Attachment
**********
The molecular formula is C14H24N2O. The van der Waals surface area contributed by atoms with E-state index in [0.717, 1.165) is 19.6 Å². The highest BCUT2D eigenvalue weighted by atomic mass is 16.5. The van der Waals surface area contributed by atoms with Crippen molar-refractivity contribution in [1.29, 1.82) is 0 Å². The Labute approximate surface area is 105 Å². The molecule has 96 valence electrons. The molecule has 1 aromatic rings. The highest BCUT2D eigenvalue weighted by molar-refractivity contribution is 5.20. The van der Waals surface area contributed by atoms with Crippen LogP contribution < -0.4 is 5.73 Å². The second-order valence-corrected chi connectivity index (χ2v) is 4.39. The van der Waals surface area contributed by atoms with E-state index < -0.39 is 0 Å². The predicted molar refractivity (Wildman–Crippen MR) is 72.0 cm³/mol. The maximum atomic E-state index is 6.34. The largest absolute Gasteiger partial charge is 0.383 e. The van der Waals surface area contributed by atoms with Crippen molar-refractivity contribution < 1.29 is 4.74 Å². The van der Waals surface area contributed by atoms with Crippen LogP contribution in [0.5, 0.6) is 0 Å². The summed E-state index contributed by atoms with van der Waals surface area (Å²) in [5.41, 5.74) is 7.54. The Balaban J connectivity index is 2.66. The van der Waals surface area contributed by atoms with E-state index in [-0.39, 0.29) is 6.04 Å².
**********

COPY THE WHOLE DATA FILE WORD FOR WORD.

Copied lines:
The molecular formula is C14H24N2O. The van der Waals surface area contributed by atoms with E-state index in [0.717, 1.165) is 19.6 Å². The highest BCUT2D eigenvalue weighted by atomic mass is 16.5. The van der Waals surface area contributed by atoms with Crippen molar-refractivity contribution in [1.29, 1.82) is 0 Å². The Labute approximate surface area is 105 Å². The molecule has 96 valence electrons. The molecule has 1 aromatic rings. The highest BCUT2D eigenvalue weighted by molar-refractivity contribution is 5.20. The van der Waals surface area contributed by atoms with Crippen LogP contribution < -0.4 is 5.73 Å². The second-order valence-corrected chi connectivity index (χ2v) is 4.39. The van der Waals surface area contributed by atoms with E-state index < -0.39 is 0 Å². The predicted molar refractivity (Wildman–Crippen MR) is 72.0 cm³/mol. The maximum atomic E-state index is 6.34. The largest absolute Gasteiger partial charge is 0.383 e. The van der Waals surface area contributed by atoms with Crippen molar-refractivity contribution < 1.29 is 4.74 Å². The van der Waals surface area contributed by atoms with Crippen LogP contribution in [0.5, 0.6) is 0 Å². The summed E-state index contributed by atoms with van der Waals surface area (Å²) in [5.41, 5.74) is 7.54. The Balaban J connectivity index is 2.66. The van der Waals surface area contributed by atoms with E-state index in [-0.39, 0.29) is 6.04 Å².